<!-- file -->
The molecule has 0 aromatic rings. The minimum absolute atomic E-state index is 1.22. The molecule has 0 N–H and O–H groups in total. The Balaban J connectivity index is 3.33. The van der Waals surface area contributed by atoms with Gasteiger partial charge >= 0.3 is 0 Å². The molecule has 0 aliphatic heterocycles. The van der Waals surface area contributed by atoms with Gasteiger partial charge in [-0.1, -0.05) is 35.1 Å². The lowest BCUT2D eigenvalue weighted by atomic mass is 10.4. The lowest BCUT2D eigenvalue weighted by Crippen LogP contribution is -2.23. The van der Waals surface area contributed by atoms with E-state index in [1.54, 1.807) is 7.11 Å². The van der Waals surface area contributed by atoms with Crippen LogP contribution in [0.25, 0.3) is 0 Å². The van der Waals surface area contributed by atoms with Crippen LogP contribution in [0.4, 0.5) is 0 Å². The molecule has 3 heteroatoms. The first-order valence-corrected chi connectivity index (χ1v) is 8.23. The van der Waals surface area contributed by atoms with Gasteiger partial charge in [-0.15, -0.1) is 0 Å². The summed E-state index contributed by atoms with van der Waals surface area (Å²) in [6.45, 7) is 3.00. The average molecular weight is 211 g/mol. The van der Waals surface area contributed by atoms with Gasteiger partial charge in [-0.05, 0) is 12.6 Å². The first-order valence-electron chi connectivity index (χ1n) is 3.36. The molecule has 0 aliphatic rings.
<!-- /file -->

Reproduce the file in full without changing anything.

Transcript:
The molecule has 0 aromatic rings. The minimum absolute atomic E-state index is 1.22. The molecule has 0 N–H and O–H groups in total. The Balaban J connectivity index is 3.33. The van der Waals surface area contributed by atoms with Gasteiger partial charge >= 0.3 is 0 Å². The molecule has 0 aliphatic heterocycles. The van der Waals surface area contributed by atoms with Gasteiger partial charge in [-0.1, -0.05) is 35.1 Å². The lowest BCUT2D eigenvalue weighted by atomic mass is 10.4. The lowest BCUT2D eigenvalue weighted by Crippen LogP contribution is -2.23. The van der Waals surface area contributed by atoms with E-state index in [1.54, 1.807) is 7.11 Å². The van der Waals surface area contributed by atoms with Crippen LogP contribution in [0.25, 0.3) is 0 Å². The van der Waals surface area contributed by atoms with Crippen LogP contribution in [0.4, 0.5) is 0 Å². The molecule has 3 heteroatoms. The first-order valence-corrected chi connectivity index (χ1v) is 8.23. The van der Waals surface area contributed by atoms with Gasteiger partial charge in [-0.15, -0.1) is 0 Å². The summed E-state index contributed by atoms with van der Waals surface area (Å²) in [6.45, 7) is 3.00. The average molecular weight is 211 g/mol. The van der Waals surface area contributed by atoms with Gasteiger partial charge in [-0.05, 0) is 12.6 Å². The first-order valence-electron chi connectivity index (χ1n) is 3.36. The molecule has 0 aliphatic rings.